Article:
The purpose of a statute of this sort is appealing; it is designed to prevent known pickpockets, thieves or burglars from plying their trade. It is common knowledge that many criminals are repeaters who continue their criminal pursuits despite prior punishment. But some do not. As this statute is drawn, any former pickpocket, thief or burglar may be prosecuted and sentenced to not less than four months nor more than twelve if he is acting "in a suspicious manner" in any one of the designated places. Thus, while the statute may bring to book many who are about to commit a crime, it also brings within its sweep persons who have neither committed nor intend to commit any offence. There can be no doubt that a State may punish one for an attempt to commit a crime. But conduct which falls short of that (which is the aim of the statute here) has never been punishable. The use of the vagabond charge rather than a charge of theft or attempted theft suggests an absence of probable cause and the consequent evasion of traditional constitutional safeguards that results when suspicion, which admits of no predictable boundaries, is the basis for arrest and punishment. As Mr. Justice Jackson (sitting as Circuit Justice) said in Williamson v. United States, 184 F. 2d 280, 282-283 (2d Cir.), "[I]t is . . . difficult to reconcile with traditional American law the jailing of persons by the courts because of anticipated but as yet uncommitted crimes. Imprisonment to protect society from predicted but unconsummated offenses is so unprecedented in this country and so fraught with danger of excesses and injustice that I am loath to resort to it, even as a discretionary judicial technique to supplement conviction of such offenses of which defendants stand convicted."
We hold that the statute under which Alegata was convicted (G. L. c. 272, Section 68) is void on its face because (a) it was an improper exercise of the police power and (b) it is too vague and indefinite. The judgment is reversed and judgment is to be entered for the defendant (petitioner here). The petitioner is entitled to costs to be paid by the county of Middlesex. G. L. c. 250, Section 12.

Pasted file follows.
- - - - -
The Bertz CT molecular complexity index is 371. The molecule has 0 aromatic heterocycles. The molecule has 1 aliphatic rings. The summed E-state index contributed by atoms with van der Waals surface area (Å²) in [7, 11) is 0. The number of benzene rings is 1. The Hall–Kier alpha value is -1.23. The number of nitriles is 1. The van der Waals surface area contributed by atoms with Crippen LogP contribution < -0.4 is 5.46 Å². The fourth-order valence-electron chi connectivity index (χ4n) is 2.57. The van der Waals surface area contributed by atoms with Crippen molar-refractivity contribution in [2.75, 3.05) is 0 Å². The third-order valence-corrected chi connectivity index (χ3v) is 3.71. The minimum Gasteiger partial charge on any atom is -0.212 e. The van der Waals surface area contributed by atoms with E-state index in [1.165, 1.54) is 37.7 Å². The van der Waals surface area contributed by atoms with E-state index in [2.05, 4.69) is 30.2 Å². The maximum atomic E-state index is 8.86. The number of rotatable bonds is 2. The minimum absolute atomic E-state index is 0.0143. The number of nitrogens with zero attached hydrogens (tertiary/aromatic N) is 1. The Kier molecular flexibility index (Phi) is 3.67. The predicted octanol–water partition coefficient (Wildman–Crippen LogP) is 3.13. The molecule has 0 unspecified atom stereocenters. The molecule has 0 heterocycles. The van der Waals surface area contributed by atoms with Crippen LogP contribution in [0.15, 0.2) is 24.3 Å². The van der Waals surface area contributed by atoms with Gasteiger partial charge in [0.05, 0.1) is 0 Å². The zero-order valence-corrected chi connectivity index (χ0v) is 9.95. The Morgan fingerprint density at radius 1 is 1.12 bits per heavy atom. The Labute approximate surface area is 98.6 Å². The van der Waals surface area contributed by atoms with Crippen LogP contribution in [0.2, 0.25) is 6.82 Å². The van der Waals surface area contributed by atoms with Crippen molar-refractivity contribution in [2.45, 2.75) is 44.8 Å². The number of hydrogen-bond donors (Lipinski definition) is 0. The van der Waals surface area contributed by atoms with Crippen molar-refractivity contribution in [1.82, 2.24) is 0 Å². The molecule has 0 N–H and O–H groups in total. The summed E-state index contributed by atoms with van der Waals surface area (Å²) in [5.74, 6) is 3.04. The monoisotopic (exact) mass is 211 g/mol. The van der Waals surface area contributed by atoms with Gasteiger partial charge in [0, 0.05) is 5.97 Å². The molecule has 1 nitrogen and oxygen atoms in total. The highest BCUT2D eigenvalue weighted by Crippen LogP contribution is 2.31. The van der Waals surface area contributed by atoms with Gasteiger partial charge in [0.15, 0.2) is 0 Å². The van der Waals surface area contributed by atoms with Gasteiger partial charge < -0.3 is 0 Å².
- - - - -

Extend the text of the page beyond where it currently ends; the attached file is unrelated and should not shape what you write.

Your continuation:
THE CHARTRAND CASE.
A complaint in a District Court charged that Donald G. Chartrand on a specified date "was an idle and disorderly person." He was convicted and ordered to pay a fine of $50 and to serve a sentence of thirty days in jail; the jail sentence was suspended.
The complaint was based on the italicized words of G. L. c. 272, Section 53, which reads: "Stubborn children, runaways, common night walkers, both male and female, common railers and brawlers, persons who with offensive and disorderly act or language accost or annoy persons of the opposite sex, lewd, wanton and lascivious persons in speech or behavior, idle and disorderly persons, prostitutes, disturbers of the peace, keepers of noisy and disorderly houses and persons guilty of indecent exposure" may be punished in certain ways (emphasis supplied).
The gravamen of the offence is necessarily contained in the word "disorderly." "Idleness" alone is a neutral term today, implying no misconduct. See Hawaii v. Anduha, 48 F. 2d 171 (9th Cir.); In re McCue, 7 Cal. App. 765. It is only against the background of the Poor Laws of Medieval England that the word "idleness" carries any criminal connotations. 3 Stephen, History of the Criminal Law of England, 204, 271. Ledwith v. Roberts,  1 K. B. 232, 271, Opinion of Scott, L.J. "Disorderly," on the other hand, appears to be a word of common understanding, the use of which in a criminal proscription would not violate the standards set forth in Commonwealth v. Carpenter, 325 Mass. 519 , 520, and Winters v. New York, 333 U.S. 507.
Counsel for Chartrand argues that "disorderly" is no more than a catchall expression and is too imprecise to constitute an offence. This contention is supported to a certain extent by both the statutory pattern and case law. Section 53 explicitly differentiates "idle and disorderly" from "disturbers of the peace." And Commonwealth v. Lombard, 321 Mass. 294 , holds that "disorderly" is to be distinguished from "offensive." The statute has had a
long history, dating from the early 17th century (see Commonwealth v. Diamond, 248 Mass. 511 , and Commonwealth v. Lombard, supra). At times it has been used in such variegated prosecutions as misspending time by frequenting houses of ill fame, Commonwealth v. Sullivan, 5 Allen, 511; blackmail, Commonwealth v. Tomasselli, 257 Mass. 479 ; habitual use of profane language, Commonwealth v. Murray, 14 Gray, 397; prostitution, Commonwealth v. Doherty, 137 Mass. 245 ; and Commonwealth v. Diamond, 248 Mass. 511 . It is important to note, however, that these cases were decided prior to the legislative revision of 1943.